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Effective and Simple Loyalty and Promotion Strategies

As we discussed in the previous post– Selling more to current clients-– any company can meet the goal of increasing their sales through two general strategies: opening the market or growing their customers.

In addition to the second strategy, we can increase the volume of the products or projects with our customers through effective and simple loyalty and promotion strategies.

Some examples of these are:

  • Newsletter: Through a tool as simple as a newsletter, we can contribute to the growth of our main strategic ally: our customers.
    The newsletter allows us, within a certain period of time, to reach our customer’s door so that we can offer them valuable information about our company and products. In addition, this type of communication doesn’t generate the perception of being sales approachable. For the strategy to be effective, it is crucial to know what kind of information our client is interested in and how often he or she would like to receive it.
  • Loyalty Program: It is about rewarding our customers every time they buy from us, either by accumulating points, offering special promotions, credits, giving them access to unique products or presales… There are many types of successful loyalty programs that companies take part of today such as Starbucks, Iron or Liverpool, or any bank card in which they give their customers points per use.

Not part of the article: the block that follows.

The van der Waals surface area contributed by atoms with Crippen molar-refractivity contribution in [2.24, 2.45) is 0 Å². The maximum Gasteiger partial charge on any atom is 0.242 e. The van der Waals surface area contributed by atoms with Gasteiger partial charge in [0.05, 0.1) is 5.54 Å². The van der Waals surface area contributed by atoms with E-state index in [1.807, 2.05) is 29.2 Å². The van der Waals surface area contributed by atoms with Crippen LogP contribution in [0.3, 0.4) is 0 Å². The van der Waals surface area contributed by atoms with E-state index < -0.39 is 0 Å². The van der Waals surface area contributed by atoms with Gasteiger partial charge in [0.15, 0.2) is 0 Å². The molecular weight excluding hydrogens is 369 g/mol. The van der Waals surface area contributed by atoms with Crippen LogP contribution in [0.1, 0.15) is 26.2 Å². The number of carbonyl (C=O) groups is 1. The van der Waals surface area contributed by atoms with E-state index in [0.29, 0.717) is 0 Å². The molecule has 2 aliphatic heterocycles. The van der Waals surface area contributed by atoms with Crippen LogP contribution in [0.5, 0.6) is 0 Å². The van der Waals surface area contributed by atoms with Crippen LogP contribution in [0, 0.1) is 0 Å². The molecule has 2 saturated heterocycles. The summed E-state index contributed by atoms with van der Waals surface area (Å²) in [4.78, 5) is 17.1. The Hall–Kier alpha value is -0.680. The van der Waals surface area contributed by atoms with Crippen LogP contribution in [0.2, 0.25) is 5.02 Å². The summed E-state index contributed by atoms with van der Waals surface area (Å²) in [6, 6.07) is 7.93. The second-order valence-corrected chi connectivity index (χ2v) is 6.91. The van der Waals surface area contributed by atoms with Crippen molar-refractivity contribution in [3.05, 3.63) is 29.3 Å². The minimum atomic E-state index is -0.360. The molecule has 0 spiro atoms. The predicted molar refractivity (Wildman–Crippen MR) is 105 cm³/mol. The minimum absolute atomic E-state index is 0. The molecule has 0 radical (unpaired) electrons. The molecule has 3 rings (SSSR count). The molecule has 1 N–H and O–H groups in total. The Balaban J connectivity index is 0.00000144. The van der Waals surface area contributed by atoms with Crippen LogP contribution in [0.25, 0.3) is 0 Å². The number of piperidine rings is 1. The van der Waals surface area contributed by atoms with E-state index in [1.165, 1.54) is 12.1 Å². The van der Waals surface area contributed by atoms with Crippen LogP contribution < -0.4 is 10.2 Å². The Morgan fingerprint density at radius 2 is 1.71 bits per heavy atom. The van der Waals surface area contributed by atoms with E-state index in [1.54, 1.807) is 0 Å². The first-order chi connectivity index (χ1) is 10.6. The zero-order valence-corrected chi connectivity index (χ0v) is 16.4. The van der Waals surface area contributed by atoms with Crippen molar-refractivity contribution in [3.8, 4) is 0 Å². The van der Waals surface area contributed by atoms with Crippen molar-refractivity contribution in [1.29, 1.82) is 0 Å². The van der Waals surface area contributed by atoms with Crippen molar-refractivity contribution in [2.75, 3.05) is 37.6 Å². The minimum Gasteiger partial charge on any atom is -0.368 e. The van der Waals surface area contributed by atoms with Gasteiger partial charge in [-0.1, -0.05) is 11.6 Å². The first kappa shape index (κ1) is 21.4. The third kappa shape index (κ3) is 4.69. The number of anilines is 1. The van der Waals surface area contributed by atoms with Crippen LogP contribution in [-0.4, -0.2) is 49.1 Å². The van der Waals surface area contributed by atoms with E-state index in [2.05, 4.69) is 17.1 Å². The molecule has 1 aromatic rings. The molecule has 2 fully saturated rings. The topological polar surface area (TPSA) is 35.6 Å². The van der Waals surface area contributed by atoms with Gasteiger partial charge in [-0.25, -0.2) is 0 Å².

• Social networks as a feedback system: As we have seen, listening to customers is essential. To achieve this we can and must activate systems that allow us to collect their feedback. Formal channels can be developed such as a satisfaction survey, periodic follow-up visits or through the same corporate social networks. Listening to them will allow you to better understand their needs and challenges and see how you can support them.

Activating any of these strategies will serve to develop and grow your customers. In addition, encourage friendliness and creativity to activate sales in times of crisis. We usually remember better something when it really surprised us.

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